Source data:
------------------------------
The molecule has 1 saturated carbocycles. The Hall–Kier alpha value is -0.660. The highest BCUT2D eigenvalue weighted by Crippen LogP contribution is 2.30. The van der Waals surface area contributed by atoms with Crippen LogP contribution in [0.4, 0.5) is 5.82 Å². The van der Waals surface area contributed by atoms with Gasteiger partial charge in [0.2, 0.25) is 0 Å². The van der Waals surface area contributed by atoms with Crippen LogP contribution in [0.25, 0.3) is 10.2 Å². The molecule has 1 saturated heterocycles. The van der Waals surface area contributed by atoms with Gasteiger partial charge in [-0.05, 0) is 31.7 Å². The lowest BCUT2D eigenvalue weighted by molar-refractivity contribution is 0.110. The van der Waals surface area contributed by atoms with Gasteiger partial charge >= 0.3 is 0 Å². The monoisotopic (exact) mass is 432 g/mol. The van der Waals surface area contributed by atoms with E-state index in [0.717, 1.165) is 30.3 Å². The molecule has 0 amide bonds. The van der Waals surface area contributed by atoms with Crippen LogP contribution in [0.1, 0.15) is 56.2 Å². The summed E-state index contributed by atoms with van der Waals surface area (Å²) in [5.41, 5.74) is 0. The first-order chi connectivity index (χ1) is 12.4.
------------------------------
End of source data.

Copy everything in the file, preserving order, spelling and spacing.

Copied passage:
The molecule has 1 saturated carbocycles. The Hall–Kier alpha value is -0.660. The highest BCUT2D eigenvalue weighted by Crippen LogP contribution is 2.30. The van der Waals surface area contributed by atoms with Crippen LogP contribution in [0.4, 0.5) is 5.82 Å². The van der Waals surface area contributed by atoms with Gasteiger partial charge in [0.2, 0.25) is 0 Å². The van der Waals surface area contributed by atoms with Crippen LogP contribution in [0.25, 0.3) is 10.2 Å². The molecule has 1 saturated heterocycles. The van der Waals surface area contributed by atoms with Gasteiger partial charge in [-0.05, 0) is 31.7 Å². The lowest BCUT2D eigenvalue weighted by molar-refractivity contribution is 0.110. The van der Waals surface area contributed by atoms with Gasteiger partial charge >= 0.3 is 0 Å². The monoisotopic (exact) mass is 432 g/mol. The van der Waals surface area contributed by atoms with E-state index in [0.717, 1.165) is 30.3 Å². The molecule has 0 amide bonds. The van der Waals surface area contributed by atoms with Crippen LogP contribution in [0.1, 0.15) is 56.2 Å². The summed E-state index contributed by atoms with van der Waals surface area (Å²) in [5.41, 5.74) is 0. The first-order chi connectivity index (χ1) is 12.4.